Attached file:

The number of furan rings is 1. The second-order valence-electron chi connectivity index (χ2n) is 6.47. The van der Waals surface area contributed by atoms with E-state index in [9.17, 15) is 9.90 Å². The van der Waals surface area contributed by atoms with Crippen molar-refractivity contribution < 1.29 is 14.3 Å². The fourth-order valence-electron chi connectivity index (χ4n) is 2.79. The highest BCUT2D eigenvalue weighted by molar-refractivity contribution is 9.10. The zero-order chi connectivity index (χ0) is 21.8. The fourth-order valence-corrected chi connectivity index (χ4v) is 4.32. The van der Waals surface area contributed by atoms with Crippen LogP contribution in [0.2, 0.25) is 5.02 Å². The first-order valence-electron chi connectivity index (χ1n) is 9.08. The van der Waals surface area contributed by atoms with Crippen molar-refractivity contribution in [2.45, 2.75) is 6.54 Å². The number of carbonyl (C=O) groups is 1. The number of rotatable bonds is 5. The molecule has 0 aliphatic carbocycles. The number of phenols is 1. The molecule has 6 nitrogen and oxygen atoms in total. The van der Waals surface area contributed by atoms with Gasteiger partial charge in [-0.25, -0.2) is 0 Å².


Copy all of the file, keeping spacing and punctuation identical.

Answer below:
The number of furan rings is 1. The second-order valence-electron chi connectivity index (χ2n) is 6.47. The van der Waals surface area contributed by atoms with E-state index in [9.17, 15) is 9.90 Å². The van der Waals surface area contributed by atoms with Crippen molar-refractivity contribution < 1.29 is 14.3 Å². The fourth-order valence-electron chi connectivity index (χ4n) is 2.79. The highest BCUT2D eigenvalue weighted by molar-refractivity contribution is 9.10. The zero-order chi connectivity index (χ0) is 21.8. The fourth-order valence-corrected chi connectivity index (χ4v) is 4.32. The van der Waals surface area contributed by atoms with Crippen LogP contribution in [0.2, 0.25) is 5.02 Å². The first-order valence-electron chi connectivity index (χ1n) is 9.08. The van der Waals surface area contributed by atoms with Crippen molar-refractivity contribution in [2.45, 2.75) is 6.54 Å². The number of carbonyl (C=O) groups is 1. The number of rotatable bonds is 5. The molecule has 0 aliphatic carbocycles. The number of phenols is 1. The molecule has 6 nitrogen and oxygen atoms in total. The van der Waals surface area contributed by atoms with Gasteiger partial charge in [-0.25, -0.2) is 0 Å².